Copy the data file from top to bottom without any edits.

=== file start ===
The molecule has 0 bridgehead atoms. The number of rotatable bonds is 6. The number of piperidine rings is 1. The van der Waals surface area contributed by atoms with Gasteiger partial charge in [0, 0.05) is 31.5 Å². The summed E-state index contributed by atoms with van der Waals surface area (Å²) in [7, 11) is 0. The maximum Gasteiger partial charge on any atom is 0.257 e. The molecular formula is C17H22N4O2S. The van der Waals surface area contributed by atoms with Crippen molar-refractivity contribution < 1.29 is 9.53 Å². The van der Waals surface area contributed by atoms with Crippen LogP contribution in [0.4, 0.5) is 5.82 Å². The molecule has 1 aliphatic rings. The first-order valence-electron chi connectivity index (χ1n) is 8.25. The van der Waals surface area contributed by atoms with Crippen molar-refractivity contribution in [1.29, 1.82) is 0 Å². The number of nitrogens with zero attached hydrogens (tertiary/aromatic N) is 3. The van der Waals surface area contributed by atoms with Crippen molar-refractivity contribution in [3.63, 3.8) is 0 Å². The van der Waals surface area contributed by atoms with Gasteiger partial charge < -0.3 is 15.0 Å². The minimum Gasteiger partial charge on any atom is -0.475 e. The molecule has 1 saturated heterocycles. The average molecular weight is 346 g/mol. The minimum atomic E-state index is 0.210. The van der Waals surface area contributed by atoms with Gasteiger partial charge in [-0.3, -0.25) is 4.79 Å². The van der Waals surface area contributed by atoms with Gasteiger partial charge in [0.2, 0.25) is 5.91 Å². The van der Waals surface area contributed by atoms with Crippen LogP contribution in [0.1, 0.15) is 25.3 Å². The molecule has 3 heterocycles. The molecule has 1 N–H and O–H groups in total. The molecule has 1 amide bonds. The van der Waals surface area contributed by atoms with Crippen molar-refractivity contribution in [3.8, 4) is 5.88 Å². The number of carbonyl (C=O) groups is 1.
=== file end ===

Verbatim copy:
The molecule has 0 bridgehead atoms. The number of rotatable bonds is 6. The number of piperidine rings is 1. The van der Waals surface area contributed by atoms with Gasteiger partial charge in [0, 0.05) is 31.5 Å². The summed E-state index contributed by atoms with van der Waals surface area (Å²) in [7, 11) is 0. The maximum Gasteiger partial charge on any atom is 0.257 e. The molecular formula is C17H22N4O2S. The van der Waals surface area contributed by atoms with Crippen molar-refractivity contribution < 1.29 is 9.53 Å². The van der Waals surface area contributed by atoms with Crippen LogP contribution in [0.4, 0.5) is 5.82 Å². The molecule has 1 aliphatic rings. The first-order valence-electron chi connectivity index (χ1n) is 8.25. The van der Waals surface area contributed by atoms with Crippen molar-refractivity contribution in [1.29, 1.82) is 0 Å². The number of nitrogens with zero attached hydrogens (tertiary/aromatic N) is 3. The van der Waals surface area contributed by atoms with Crippen molar-refractivity contribution in [3.63, 3.8) is 0 Å². The van der Waals surface area contributed by atoms with Gasteiger partial charge < -0.3 is 15.0 Å². The minimum Gasteiger partial charge on any atom is -0.475 e. The molecule has 1 saturated heterocycles. The average molecular weight is 346 g/mol. The minimum atomic E-state index is 0.210. The van der Waals surface area contributed by atoms with Gasteiger partial charge in [-0.3, -0.25) is 4.79 Å². The van der Waals surface area contributed by atoms with Gasteiger partial charge in [0.2, 0.25) is 5.91 Å². The van der Waals surface area contributed by atoms with Crippen LogP contribution in [0.1, 0.15) is 25.3 Å². The molecule has 3 heterocycles. The molecule has 1 N–H and O–H groups in total. The molecule has 1 amide bonds. The van der Waals surface area contributed by atoms with Crippen molar-refractivity contribution in [3.8, 4) is 5.88 Å². The number of carbonyl (C=O) groups is 1.